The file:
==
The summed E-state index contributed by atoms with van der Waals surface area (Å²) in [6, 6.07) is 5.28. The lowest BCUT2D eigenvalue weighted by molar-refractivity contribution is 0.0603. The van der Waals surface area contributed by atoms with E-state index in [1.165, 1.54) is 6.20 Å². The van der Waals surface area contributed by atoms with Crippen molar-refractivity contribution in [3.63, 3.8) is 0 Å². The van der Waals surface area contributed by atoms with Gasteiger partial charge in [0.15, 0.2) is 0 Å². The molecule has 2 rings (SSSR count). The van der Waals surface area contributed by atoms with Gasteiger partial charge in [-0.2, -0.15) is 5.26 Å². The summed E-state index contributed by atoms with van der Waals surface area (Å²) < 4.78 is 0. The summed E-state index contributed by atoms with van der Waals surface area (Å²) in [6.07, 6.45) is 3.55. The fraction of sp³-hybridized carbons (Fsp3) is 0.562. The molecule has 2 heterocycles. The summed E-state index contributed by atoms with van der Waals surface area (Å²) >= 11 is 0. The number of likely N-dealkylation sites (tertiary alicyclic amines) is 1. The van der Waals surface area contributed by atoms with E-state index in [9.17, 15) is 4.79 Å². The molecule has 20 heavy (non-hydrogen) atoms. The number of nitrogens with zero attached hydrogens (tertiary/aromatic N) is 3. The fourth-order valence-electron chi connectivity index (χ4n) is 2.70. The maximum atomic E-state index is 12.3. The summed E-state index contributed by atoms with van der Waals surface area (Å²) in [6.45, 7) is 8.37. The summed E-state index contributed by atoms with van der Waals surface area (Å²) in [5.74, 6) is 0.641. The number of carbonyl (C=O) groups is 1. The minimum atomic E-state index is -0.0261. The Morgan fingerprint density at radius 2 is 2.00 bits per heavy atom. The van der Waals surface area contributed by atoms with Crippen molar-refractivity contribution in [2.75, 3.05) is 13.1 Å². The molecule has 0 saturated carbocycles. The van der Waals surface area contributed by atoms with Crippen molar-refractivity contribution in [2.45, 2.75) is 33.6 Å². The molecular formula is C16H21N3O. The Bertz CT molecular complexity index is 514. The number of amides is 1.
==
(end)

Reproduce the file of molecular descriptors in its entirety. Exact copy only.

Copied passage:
The summed E-state index contributed by atoms with van der Waals surface area (Å²) in [6, 6.07) is 5.28. The lowest BCUT2D eigenvalue weighted by molar-refractivity contribution is 0.0603. The van der Waals surface area contributed by atoms with E-state index in [1.165, 1.54) is 6.20 Å². The van der Waals surface area contributed by atoms with Crippen molar-refractivity contribution in [3.63, 3.8) is 0 Å². The van der Waals surface area contributed by atoms with Gasteiger partial charge in [0.15, 0.2) is 0 Å². The molecule has 2 rings (SSSR count). The van der Waals surface area contributed by atoms with Gasteiger partial charge in [-0.2, -0.15) is 5.26 Å². The summed E-state index contributed by atoms with van der Waals surface area (Å²) < 4.78 is 0. The summed E-state index contributed by atoms with van der Waals surface area (Å²) in [6.07, 6.45) is 3.55. The fraction of sp³-hybridized carbons (Fsp3) is 0.562. The molecule has 2 heterocycles. The summed E-state index contributed by atoms with van der Waals surface area (Å²) >= 11 is 0. The number of likely N-dealkylation sites (tertiary alicyclic amines) is 1. The van der Waals surface area contributed by atoms with E-state index in [9.17, 15) is 4.79 Å². The molecule has 20 heavy (non-hydrogen) atoms. The number of nitrogens with zero attached hydrogens (tertiary/aromatic N) is 3. The fourth-order valence-electron chi connectivity index (χ4n) is 2.70. The maximum atomic E-state index is 12.3. The summed E-state index contributed by atoms with van der Waals surface area (Å²) in [6.45, 7) is 8.37. The summed E-state index contributed by atoms with van der Waals surface area (Å²) in [5.74, 6) is 0.641. The number of carbonyl (C=O) groups is 1. The minimum atomic E-state index is -0.0261. The Morgan fingerprint density at radius 2 is 2.00 bits per heavy atom. The van der Waals surface area contributed by atoms with Crippen molar-refractivity contribution in [2.75, 3.05) is 13.1 Å². The molecule has 0 saturated carbocycles. The van der Waals surface area contributed by atoms with Crippen molar-refractivity contribution in [2.45, 2.75) is 33.6 Å². The molecular formula is C16H21N3O. The Bertz CT molecular complexity index is 514. The number of amides is 1.